The Island at the Edge of the World

The Island at the Edge of the World
Svalbard is like an illusion near the North Pole, popping up miraculously in the middle of the Arctic Ocean, Photo Credit: Shreya Ganguly

A passport is all you need to visit this Arctic anomaly

Shreya Ganguly
July 30 , 2020
13 Min Read

I woke up to deafening applause and a tap on my head with a copy of the Scandinavian Traveller magazine that I had been reading all along. The pilot had just welcomed us to Svalbard, stating that the outside temperature was -15 degree Celsius. His little speech introducing the island while asking us to cosy up set the ball rolling for in-flight celebrations. People started blowing kisses in the air and bobbing up and down in their seats. Eager to be unleashed, to be let out  into this Narnia-like land of their dreams.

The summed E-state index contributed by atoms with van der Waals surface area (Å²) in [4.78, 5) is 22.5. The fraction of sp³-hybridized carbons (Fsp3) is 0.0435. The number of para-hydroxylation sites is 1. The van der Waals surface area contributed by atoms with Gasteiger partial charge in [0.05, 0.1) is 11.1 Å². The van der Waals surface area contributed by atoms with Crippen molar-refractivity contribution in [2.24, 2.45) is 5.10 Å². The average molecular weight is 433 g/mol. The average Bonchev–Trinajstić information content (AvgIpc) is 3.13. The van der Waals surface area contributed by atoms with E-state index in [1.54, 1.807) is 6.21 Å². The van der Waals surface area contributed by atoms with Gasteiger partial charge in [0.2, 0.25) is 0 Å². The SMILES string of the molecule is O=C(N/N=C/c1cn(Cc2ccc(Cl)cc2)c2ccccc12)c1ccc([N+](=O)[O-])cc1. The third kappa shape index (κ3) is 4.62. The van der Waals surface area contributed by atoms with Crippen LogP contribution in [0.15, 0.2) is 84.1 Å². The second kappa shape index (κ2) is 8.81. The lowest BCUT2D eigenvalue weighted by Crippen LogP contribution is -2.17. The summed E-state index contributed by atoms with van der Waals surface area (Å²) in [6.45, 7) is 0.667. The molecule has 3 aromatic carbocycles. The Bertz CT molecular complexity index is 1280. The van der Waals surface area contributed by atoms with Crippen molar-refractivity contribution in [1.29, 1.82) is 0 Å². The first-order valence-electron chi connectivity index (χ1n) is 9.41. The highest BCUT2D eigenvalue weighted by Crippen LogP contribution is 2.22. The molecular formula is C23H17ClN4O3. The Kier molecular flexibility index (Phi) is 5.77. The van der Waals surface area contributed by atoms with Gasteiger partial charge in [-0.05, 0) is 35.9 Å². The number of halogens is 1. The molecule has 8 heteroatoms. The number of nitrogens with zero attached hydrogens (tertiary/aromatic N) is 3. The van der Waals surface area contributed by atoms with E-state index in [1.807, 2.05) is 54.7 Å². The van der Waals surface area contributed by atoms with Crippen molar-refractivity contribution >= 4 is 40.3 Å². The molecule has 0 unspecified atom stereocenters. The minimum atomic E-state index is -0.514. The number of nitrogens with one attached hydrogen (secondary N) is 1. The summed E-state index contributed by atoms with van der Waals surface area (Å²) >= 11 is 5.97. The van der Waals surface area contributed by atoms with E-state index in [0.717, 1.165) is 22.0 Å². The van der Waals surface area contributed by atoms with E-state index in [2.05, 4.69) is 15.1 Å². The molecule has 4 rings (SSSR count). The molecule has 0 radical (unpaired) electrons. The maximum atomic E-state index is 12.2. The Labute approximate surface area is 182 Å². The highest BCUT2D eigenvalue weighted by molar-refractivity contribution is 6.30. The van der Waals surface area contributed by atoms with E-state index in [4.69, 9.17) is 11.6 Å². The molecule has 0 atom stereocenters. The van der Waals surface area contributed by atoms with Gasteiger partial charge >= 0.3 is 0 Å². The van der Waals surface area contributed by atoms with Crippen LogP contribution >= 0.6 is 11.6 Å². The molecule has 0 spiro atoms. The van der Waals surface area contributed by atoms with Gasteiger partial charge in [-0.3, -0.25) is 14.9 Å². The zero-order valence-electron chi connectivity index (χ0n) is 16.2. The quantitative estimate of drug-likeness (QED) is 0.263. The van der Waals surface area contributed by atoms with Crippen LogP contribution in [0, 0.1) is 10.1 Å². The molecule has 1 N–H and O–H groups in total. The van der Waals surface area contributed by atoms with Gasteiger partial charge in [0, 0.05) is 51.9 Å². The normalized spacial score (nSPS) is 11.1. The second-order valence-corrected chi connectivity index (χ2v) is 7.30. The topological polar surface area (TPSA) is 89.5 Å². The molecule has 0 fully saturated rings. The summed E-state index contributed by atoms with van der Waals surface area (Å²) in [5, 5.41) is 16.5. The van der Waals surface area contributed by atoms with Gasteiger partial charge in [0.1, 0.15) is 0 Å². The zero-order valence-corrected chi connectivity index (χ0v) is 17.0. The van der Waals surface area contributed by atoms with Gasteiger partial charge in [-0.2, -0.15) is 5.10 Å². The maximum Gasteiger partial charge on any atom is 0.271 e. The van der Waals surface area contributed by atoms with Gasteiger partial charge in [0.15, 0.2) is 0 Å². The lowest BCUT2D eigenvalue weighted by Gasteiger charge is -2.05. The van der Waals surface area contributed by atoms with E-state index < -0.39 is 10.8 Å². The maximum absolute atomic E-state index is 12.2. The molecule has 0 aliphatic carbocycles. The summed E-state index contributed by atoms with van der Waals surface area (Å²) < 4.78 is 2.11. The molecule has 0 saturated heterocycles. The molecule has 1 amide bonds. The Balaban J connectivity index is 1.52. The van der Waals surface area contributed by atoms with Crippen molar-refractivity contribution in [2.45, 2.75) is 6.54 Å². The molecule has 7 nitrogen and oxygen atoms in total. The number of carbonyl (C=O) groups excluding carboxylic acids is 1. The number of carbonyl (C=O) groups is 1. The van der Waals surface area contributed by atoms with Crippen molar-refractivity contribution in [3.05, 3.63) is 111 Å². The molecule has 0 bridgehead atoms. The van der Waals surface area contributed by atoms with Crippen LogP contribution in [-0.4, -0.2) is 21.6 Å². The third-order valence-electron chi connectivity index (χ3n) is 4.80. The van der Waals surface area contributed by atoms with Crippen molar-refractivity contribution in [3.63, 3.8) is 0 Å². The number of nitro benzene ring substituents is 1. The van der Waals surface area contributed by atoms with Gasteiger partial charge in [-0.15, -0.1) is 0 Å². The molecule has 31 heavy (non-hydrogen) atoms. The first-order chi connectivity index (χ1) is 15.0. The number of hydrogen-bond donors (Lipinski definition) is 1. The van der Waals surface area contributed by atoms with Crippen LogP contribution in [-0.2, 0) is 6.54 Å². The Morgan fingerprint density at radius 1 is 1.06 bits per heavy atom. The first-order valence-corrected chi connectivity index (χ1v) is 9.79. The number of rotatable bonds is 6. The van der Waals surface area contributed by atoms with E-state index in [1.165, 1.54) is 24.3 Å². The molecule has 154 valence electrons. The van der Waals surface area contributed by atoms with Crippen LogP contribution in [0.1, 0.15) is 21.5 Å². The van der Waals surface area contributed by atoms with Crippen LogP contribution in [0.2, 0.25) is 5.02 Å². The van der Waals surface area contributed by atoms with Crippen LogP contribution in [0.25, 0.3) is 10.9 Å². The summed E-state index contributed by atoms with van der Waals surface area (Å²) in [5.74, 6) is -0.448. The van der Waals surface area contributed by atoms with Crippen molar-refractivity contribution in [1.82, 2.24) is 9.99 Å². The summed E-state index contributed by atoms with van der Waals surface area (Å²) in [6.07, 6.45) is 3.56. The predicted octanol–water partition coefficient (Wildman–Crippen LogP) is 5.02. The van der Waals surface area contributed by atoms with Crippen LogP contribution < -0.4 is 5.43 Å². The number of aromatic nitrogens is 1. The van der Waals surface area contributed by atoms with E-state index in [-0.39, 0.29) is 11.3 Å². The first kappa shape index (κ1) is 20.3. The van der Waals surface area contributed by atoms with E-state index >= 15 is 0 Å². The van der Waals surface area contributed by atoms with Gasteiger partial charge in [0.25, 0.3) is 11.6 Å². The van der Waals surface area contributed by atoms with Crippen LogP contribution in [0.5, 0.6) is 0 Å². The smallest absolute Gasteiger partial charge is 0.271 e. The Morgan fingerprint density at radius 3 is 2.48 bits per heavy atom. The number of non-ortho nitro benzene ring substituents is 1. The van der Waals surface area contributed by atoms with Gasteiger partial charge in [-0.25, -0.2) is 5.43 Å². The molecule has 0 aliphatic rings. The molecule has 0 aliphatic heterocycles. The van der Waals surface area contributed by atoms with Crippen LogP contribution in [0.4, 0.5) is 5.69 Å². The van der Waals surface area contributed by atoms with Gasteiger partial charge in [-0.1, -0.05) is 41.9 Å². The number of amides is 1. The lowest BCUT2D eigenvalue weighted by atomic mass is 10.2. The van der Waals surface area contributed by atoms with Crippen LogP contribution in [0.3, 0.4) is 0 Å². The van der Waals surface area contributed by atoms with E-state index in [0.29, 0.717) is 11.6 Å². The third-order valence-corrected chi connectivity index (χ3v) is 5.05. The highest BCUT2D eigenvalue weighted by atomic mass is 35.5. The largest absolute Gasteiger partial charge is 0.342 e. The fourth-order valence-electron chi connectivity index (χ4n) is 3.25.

The dusky twilight fading into the night

There was euphoria in the air, with the legendary 70s number Top of the World by The Carpenters playing in the background, and the entire plane singing along. It was an emotion that felt collectively overwhelming, yet singularly tranquil and ecstatic, unreal yet so real. All of us from different cultures, races and countries were together in this moment on this last piece of land before the North Pole).

As we flew low, the ethereal white mist started thinning out. I pressed my face close to the window for a clearer view of the topography. From up in the clouds, Svalbard looked like a vast canvas of black and white, with a spatter of reds and oranges dotting the shores.

Like an illusion near the North Pole, it popped up miraculously in the middle of the Arctic Ocean, camouflaged between the white snow-covered peaks and the restless dark waters of the frozen sea.